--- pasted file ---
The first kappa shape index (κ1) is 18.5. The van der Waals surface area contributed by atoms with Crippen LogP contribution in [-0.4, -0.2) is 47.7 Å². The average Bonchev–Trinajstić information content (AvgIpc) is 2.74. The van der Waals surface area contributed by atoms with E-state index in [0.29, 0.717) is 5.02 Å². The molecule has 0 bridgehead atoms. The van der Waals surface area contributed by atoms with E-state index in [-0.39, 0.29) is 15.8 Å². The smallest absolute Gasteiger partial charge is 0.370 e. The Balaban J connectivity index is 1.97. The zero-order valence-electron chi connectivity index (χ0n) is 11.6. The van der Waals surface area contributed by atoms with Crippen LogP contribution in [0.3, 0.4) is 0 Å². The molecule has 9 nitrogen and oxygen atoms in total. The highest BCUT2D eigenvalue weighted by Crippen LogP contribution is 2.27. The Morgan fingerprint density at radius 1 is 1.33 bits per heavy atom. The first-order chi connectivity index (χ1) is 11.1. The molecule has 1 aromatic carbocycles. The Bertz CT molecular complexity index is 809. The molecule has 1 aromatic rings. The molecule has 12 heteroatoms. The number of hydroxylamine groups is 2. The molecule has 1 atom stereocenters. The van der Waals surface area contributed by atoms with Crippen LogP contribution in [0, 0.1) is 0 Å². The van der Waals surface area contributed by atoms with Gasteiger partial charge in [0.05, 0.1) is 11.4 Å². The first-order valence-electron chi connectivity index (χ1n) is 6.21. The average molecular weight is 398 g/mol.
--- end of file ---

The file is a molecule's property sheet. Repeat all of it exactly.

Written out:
The first kappa shape index (κ1) is 18.5. The van der Waals surface area contributed by atoms with Crippen LogP contribution in [-0.4, -0.2) is 47.7 Å². The average Bonchev–Trinajstić information content (AvgIpc) is 2.74. The van der Waals surface area contributed by atoms with E-state index in [0.29, 0.717) is 5.02 Å². The molecule has 0 bridgehead atoms. The van der Waals surface area contributed by atoms with E-state index in [-0.39, 0.29) is 15.8 Å². The smallest absolute Gasteiger partial charge is 0.370 e. The Balaban J connectivity index is 1.97. The zero-order valence-electron chi connectivity index (χ0n) is 11.6. The van der Waals surface area contributed by atoms with Crippen LogP contribution in [0.3, 0.4) is 0 Å². The molecule has 9 nitrogen and oxygen atoms in total. The highest BCUT2D eigenvalue weighted by Crippen LogP contribution is 2.27. The Morgan fingerprint density at radius 1 is 1.33 bits per heavy atom. The first-order chi connectivity index (χ1) is 11.1. The molecule has 1 aromatic carbocycles. The Bertz CT molecular complexity index is 809. The molecule has 1 aromatic rings. The molecule has 12 heteroatoms. The number of hydroxylamine groups is 2. The molecule has 1 atom stereocenters. The van der Waals surface area contributed by atoms with Crippen LogP contribution in [0, 0.1) is 0 Å². The van der Waals surface area contributed by atoms with Gasteiger partial charge in [0.05, 0.1) is 11.4 Å². The first-order valence-electron chi connectivity index (χ1n) is 6.21. The average molecular weight is 398 g/mol.